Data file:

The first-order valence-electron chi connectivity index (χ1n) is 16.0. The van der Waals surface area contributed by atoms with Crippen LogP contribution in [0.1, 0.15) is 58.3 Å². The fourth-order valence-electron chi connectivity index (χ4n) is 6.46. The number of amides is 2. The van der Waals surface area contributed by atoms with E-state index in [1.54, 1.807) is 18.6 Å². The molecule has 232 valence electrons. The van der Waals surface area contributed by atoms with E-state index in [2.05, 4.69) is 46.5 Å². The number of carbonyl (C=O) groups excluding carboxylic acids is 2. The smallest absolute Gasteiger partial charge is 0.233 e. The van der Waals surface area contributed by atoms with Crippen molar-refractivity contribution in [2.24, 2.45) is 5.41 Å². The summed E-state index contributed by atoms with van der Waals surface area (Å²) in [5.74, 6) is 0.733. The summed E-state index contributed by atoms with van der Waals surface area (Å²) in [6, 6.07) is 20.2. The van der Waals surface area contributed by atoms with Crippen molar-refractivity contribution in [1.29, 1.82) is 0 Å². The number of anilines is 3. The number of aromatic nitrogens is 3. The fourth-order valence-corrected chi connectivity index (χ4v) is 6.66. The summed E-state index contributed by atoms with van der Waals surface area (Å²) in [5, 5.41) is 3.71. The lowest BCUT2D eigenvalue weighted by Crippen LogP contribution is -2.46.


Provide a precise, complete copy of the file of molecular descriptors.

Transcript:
The first-order valence-electron chi connectivity index (χ1n) is 16.0. The van der Waals surface area contributed by atoms with Crippen LogP contribution in [0.1, 0.15) is 58.3 Å². The fourth-order valence-electron chi connectivity index (χ4n) is 6.46. The number of amides is 2. The van der Waals surface area contributed by atoms with E-state index in [1.54, 1.807) is 18.6 Å². The molecule has 232 valence electrons. The van der Waals surface area contributed by atoms with E-state index in [2.05, 4.69) is 46.5 Å². The number of carbonyl (C=O) groups excluding carboxylic acids is 2. The smallest absolute Gasteiger partial charge is 0.233 e. The van der Waals surface area contributed by atoms with Crippen molar-refractivity contribution in [2.24, 2.45) is 5.41 Å². The summed E-state index contributed by atoms with van der Waals surface area (Å²) in [5.74, 6) is 0.733. The summed E-state index contributed by atoms with van der Waals surface area (Å²) in [6, 6.07) is 20.2. The van der Waals surface area contributed by atoms with Crippen molar-refractivity contribution in [1.29, 1.82) is 0 Å². The number of anilines is 3. The number of aromatic nitrogens is 3. The fourth-order valence-corrected chi connectivity index (χ4v) is 6.66. The summed E-state index contributed by atoms with van der Waals surface area (Å²) in [5, 5.41) is 3.71. The lowest BCUT2D eigenvalue weighted by Crippen LogP contribution is -2.46.